Saturday, August 15, 2020

'I feel like I'm failing at life': the terrible plight of music event staff | The Guardian

The pandemic has shut down concert tours – and with them go thousands of jobs in sound, lighting, catering and more. As the industry lobbies the government, road crews tell their stories

Edd Sedgwick is a sound engineer and tour manager who normally works for the Vaccines, but with that group having long planned to take 2020 off, he was preparing to go on the road with Radiohead’s Ed O’Brien. Then, as the coronavirus crisis worsened, he got a call: “Put everything on hold for the rest of the year.” Sedgwick’s life emptied out. “The weirdest thing is knowing every day by its date or the day of the week – so you call a day ‘Monday’ instead of ‘Barcelona’ or ‘Milan’.”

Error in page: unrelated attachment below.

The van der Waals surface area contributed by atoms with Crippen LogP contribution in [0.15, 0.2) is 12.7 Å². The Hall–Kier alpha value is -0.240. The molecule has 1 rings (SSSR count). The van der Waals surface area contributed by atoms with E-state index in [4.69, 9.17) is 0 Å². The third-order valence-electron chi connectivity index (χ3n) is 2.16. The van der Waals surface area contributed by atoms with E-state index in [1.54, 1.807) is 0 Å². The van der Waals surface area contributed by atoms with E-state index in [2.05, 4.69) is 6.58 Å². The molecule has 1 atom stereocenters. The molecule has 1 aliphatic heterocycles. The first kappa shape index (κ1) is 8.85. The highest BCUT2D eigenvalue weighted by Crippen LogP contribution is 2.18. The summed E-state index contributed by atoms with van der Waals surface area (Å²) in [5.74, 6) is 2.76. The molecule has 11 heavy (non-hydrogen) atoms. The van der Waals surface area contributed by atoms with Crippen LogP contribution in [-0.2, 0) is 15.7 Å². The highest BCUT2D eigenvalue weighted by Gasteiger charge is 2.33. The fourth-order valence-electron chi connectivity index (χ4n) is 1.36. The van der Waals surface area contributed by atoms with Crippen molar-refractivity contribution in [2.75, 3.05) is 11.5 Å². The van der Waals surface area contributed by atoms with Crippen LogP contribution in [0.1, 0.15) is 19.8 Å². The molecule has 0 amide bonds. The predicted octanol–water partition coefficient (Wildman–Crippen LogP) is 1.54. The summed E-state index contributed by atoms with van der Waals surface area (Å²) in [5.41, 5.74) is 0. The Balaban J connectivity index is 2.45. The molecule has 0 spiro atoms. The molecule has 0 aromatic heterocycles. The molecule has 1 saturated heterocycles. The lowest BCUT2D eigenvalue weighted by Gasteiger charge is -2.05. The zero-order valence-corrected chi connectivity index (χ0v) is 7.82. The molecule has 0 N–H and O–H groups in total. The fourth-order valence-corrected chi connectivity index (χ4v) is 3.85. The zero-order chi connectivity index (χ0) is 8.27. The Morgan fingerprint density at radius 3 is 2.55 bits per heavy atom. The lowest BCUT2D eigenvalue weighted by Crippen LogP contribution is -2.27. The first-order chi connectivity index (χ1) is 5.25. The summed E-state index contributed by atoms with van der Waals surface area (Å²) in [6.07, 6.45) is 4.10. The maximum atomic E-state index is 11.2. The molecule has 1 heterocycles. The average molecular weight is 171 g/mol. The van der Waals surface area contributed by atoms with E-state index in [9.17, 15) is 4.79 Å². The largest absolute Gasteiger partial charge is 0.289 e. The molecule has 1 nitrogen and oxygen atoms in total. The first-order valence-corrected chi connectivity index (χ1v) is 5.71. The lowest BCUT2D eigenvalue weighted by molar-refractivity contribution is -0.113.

You can apply Sedgwick’s experience across the live music industry: thousands of workers suddenly learned their working year had ended in March. Tre Stead, for example, is Frank Turner’s tour manager. She was in the last week of Turner’s European tour when the world began to fall apart. They plugged on until Donald Trump intervened, with three shows left. “We had three Americans on the crew, and then Trump did his travel ban.” Faced with the prospect of being stranded in Europe indefinitely, the Americans – with Turner’s blessing – flew home. “And that’s when Frank decided it was the end.”

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